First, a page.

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Extension > Garden > Yard and Garden > Soils and composting > Mulching the home landscape

Mulching the home landscape

Susan H. Barrott-Horticulture technician

"Mulching" describes the time-honored practice of covering soil with a layer of material that will provide a variety of beneficial gardening results. Mulch can limit weeds, conserve soil moisture, moderate soil temperature, decrease soil compaction and may also reduce the spread of some soil-born diseases. Mulching materials may be organic, from living sources such as wood chips, or inorganic, such as plastic sheeting. Over time, organic mulches can help build a better soil structure that pays off in healthy, vigorous plants that may be better able to live with insect and disease infestations.

No single material is the best "all-purpose" mulch for every job. The locations most often mulched include landscaped areas with trees and shrubs, perennial borders, annual flower beds and vegetable gardens. Matching materials, mulch depth and timing of application to the specific areas in your yard can ensure you get the most benefits from mulching.

The most effective landscape mulches should not require annual replacement or extensive maintenance. Trees and shrubs in landscaped areas need mulches that can reduce weeds and are easy to maintain, conserve soil moisture, reduce compaction and moderate soil temperature. Mulching can help keep equipment such as weed whippers and mowers away from trunks and stems, which in turn reduces bark injuries.

Because of their permanent nature and high visibility, more expensive materials that are slow to break down are often used in landscaped areas. Wood chips or shredded bark work well. Apply finely shredded wood chips 2 to 3 inches deep. Coarse textured bark and wood chips can be applied to a maximum depth of 6 inches; exceeding that depth will begin to block the flow of oxygen in and out of the soil. Keep mulches a few inches away from all trunks and stems so you don't provide a place for insects or diseases to begin attacking the plants.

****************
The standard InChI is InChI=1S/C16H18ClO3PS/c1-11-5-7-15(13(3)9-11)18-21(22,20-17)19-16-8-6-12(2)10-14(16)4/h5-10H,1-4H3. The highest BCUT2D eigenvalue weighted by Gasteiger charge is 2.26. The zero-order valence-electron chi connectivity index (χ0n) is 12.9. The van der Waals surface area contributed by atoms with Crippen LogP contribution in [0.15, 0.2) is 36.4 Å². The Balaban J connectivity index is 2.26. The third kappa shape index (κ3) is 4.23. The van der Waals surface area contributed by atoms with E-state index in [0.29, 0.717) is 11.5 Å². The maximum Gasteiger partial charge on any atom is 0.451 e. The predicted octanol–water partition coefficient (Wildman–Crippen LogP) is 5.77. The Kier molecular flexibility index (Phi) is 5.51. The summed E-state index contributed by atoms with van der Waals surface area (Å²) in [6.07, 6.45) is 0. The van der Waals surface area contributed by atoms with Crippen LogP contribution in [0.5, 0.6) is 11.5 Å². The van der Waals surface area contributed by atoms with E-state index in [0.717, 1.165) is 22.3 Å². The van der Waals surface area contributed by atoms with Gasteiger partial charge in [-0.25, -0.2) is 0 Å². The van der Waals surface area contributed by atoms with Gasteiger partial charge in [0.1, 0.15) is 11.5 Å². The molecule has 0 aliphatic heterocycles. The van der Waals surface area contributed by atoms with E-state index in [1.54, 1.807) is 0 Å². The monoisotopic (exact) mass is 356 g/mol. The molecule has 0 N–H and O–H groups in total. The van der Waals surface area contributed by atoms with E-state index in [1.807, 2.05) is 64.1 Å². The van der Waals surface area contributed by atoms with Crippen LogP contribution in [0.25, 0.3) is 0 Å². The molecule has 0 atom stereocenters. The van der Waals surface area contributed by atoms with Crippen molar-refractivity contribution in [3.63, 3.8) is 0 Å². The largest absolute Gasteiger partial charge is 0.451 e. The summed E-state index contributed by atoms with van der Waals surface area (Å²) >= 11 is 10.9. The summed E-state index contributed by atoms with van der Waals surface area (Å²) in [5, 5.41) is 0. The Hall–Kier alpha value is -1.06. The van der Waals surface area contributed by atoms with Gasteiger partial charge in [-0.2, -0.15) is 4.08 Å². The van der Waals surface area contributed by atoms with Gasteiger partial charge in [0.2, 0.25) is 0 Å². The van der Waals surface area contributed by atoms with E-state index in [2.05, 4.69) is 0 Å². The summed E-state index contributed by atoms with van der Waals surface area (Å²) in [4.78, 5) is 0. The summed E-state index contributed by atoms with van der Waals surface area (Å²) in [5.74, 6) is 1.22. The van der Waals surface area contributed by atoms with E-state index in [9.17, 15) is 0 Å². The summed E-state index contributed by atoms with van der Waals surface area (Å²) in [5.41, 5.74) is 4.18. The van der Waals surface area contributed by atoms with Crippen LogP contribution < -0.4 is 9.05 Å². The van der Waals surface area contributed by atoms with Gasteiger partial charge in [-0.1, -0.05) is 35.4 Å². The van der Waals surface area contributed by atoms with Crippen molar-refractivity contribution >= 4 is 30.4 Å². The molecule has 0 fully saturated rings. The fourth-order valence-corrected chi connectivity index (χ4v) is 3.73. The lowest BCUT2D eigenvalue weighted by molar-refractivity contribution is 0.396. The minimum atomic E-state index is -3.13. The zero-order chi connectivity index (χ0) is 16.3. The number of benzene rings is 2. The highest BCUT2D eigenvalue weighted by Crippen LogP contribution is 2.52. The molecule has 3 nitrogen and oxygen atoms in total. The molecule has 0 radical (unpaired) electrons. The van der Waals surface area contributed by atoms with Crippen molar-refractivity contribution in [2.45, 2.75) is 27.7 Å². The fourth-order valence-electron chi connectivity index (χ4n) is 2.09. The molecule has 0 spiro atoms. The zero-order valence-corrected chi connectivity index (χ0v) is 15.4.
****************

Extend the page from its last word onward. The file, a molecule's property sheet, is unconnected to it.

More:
Wood chips or shredded bark are often used on top of landscape fabric to achieve better weed control. Woven or layered landscape fabrics are made of various combinations of synthetics, such as plastics or vinyls, and allow air and water through while keeping light and weeds out. Rock can also be used to top-dress fabric, but may absorb enough sunlight to alter soil temperature unfavorably. Do not use solid plastic sheeting because it creates a barrier to the movement of air and water in and out of the soil, and bark has a tendency to slide off it in heavy rains.

Perennial borders are often located within or adjacent to landscaped areas; many of the same materials are suitable for both areas. Spread mulch 2-3 inches deep—enough cover to limit soil from splashing up onto to the undersides of the plants in order to reduce the spread of soil-borne diseases.

Annual flower beds do best with organic mulches that will break down rapidly when tilled into the soil at the end of the season. This adds organic matter to the soil, provides food for earthworms and helps builds a healthier soil structure. If annuals are directly seeded into the bed, wait until they are several inches high and you have weeded at least once before applying 1 to 2 inches of mulch. Shredded leaves, partially decomposed compost, grass clippings or cocoa bean hulls are all easy to turn in at the end of the season.

Vegetable gardens often produce larger and healthier crops when mulched at the correct time. Wait until the soil has warmed thoroughly for heat loving crops, but mulch cool season crops early in spring. Two to four inches of chipped leaves, partially decomposed compost, dry grass clippings and straw are all excellent choices for vegetable gardens. Mulched soils are less likely to compact and will stay evenly moist, which encourages root system development and can help contribute to increased yields.

Black plastic mulch is excellent for pre-warming cool spring soil for heat loving crops such as eggplant, melons, peppers, squash and tomatoes. Put the plastic in place one or two weeks before planting. Covering the plastic with a reflective material such as straw later in the season will ensure the temperatures don't get too high and "cook" the roots. You must punch holes in the plastic to allow water penetration or water adequately through the planting holes.

Mulching materials are available at your local yard and garden center and through some catalogs. Many municipalities also have compost available to the public. Compost can be made easily in your own backyard. Refer to the University of Minnesota Extension Garden site for more composting resources.